From: "Billy Brown" <firstname.lastname@example.org>
>That I can understand. But how often would you use it for normal
>I'm not saying such things won't exist. I just don't they they
>will be widely adopted in the consumer market until very
>sophisticated image filtering methods are available.
>BTW, this isn't just my personal opinion. The telephone companies
>ran into this issue back in the 80s when they were experimenting
>with analog videophones, and it is one of the things that
>convinced them to drop the idea. They kept getting complaints
>from users who didn't want to be seen by everyone they talked to,
>and turning off the display just made everyone wonder what you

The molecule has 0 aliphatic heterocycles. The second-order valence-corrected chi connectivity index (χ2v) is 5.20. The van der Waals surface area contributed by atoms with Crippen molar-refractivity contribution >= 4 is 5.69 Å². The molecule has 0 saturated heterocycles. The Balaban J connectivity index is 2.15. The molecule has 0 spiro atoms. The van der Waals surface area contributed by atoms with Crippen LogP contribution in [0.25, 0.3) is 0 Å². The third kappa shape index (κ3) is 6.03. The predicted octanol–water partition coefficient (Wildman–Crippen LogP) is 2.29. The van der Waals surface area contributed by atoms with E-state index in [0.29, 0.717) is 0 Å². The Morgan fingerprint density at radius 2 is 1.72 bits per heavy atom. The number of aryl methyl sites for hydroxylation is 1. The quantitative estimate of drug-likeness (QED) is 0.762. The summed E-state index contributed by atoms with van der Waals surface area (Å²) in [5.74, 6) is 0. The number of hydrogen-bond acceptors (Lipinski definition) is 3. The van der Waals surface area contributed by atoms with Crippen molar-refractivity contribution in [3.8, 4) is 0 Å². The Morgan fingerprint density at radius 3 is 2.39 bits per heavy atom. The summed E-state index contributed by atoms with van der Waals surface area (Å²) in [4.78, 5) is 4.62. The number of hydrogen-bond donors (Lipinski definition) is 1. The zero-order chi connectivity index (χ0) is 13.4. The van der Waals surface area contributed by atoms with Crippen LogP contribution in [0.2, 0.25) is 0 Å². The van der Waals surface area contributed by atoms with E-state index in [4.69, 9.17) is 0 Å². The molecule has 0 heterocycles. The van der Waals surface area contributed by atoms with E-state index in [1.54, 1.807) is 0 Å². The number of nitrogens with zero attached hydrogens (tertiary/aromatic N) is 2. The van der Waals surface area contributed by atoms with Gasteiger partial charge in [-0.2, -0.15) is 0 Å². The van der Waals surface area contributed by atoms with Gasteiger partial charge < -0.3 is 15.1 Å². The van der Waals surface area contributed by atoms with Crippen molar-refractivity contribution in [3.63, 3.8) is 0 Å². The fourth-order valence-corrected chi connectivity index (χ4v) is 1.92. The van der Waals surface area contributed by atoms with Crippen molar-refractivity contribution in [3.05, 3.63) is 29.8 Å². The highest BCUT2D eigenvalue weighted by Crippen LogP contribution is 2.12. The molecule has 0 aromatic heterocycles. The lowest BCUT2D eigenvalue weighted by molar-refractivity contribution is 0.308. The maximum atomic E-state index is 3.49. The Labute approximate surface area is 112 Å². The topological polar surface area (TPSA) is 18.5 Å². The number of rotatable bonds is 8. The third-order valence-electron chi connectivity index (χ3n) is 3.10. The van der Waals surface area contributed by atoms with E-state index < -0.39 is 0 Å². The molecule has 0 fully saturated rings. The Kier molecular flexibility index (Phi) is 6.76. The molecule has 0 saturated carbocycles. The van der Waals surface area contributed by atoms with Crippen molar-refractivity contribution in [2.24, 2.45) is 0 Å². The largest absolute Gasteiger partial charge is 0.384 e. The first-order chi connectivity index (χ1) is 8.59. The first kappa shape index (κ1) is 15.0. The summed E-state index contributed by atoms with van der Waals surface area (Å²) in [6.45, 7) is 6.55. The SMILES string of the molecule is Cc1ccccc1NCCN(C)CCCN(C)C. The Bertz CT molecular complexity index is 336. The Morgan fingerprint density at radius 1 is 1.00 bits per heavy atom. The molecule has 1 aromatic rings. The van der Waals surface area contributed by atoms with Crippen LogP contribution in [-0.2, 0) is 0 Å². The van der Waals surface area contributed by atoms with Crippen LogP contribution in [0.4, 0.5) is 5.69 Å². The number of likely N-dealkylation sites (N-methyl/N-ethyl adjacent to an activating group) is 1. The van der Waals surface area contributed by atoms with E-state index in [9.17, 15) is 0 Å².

>were hiding. At the time they couldn't come up with a good >
>solution to the problem.
DISCLAIMER: I do not speak for Ameritech or it's alliance partners. My opinion's are my own.
Actually TPC has been experimenting with this since the 60's, I was one of the last group of tech's to service the original equipment at Chicago's Museum of Science and Industry when it was running there, and recently have restored some of this equipment for our archives folk.
The problem has always been bandwidth, plus the large amount of equipment and service required. If the equipment/bandwidth was cheap and reliable, everyone would have one of these.(IMMHO)
I could see many people doing the PeeWee Herman dress-up version of this, not to mention adult calls/wrong numbers as in "Demolition Man".
I had one of these sitting on my desk for a month running a continual link between myself and the archives folks, it was a blast.... with it's weird art deco housing, I felt like I was in the flick "2001 A Space Odyssey".
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